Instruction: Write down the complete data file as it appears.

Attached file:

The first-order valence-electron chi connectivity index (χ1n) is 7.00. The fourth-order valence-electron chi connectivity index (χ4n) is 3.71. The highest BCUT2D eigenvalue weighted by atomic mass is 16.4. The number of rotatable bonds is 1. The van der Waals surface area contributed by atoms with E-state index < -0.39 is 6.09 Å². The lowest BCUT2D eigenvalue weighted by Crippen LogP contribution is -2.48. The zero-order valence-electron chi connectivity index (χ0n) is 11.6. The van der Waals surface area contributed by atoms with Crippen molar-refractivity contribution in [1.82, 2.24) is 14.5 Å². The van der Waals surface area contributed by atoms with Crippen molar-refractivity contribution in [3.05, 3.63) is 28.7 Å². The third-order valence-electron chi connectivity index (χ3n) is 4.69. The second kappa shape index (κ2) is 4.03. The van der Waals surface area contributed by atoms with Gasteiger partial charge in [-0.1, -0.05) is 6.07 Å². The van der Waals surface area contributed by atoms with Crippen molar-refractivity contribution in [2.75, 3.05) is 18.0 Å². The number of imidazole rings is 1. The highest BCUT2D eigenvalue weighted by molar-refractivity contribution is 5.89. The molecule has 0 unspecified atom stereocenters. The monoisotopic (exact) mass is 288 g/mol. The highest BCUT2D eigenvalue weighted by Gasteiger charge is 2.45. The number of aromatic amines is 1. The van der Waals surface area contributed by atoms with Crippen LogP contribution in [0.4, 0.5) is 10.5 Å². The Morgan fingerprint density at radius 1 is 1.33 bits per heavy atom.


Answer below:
The first-order valence-electron chi connectivity index (χ1n) is 7.00. The fourth-order valence-electron chi connectivity index (χ4n) is 3.71. The highest BCUT2D eigenvalue weighted by atomic mass is 16.4. The number of rotatable bonds is 1. The van der Waals surface area contributed by atoms with E-state index < -0.39 is 6.09 Å². The lowest BCUT2D eigenvalue weighted by Crippen LogP contribution is -2.48. The zero-order valence-electron chi connectivity index (χ0n) is 11.6. The van der Waals surface area contributed by atoms with Crippen molar-refractivity contribution in [1.82, 2.24) is 14.5 Å². The van der Waals surface area contributed by atoms with Crippen molar-refractivity contribution in [3.05, 3.63) is 28.7 Å². The third-order valence-electron chi connectivity index (χ3n) is 4.69. The second kappa shape index (κ2) is 4.03. The van der Waals surface area contributed by atoms with Gasteiger partial charge in [-0.1, -0.05) is 6.07 Å². The van der Waals surface area contributed by atoms with Crippen molar-refractivity contribution in [2.75, 3.05) is 18.0 Å². The number of imidazole rings is 1. The highest BCUT2D eigenvalue weighted by molar-refractivity contribution is 5.89. The molecule has 0 unspecified atom stereocenters. The monoisotopic (exact) mass is 288 g/mol. The highest BCUT2D eigenvalue weighted by Gasteiger charge is 2.45. The number of aromatic amines is 1. The van der Waals surface area contributed by atoms with Crippen LogP contribution in [0.4, 0.5) is 10.5 Å². The Morgan fingerprint density at radius 1 is 1.33 bits per heavy atom.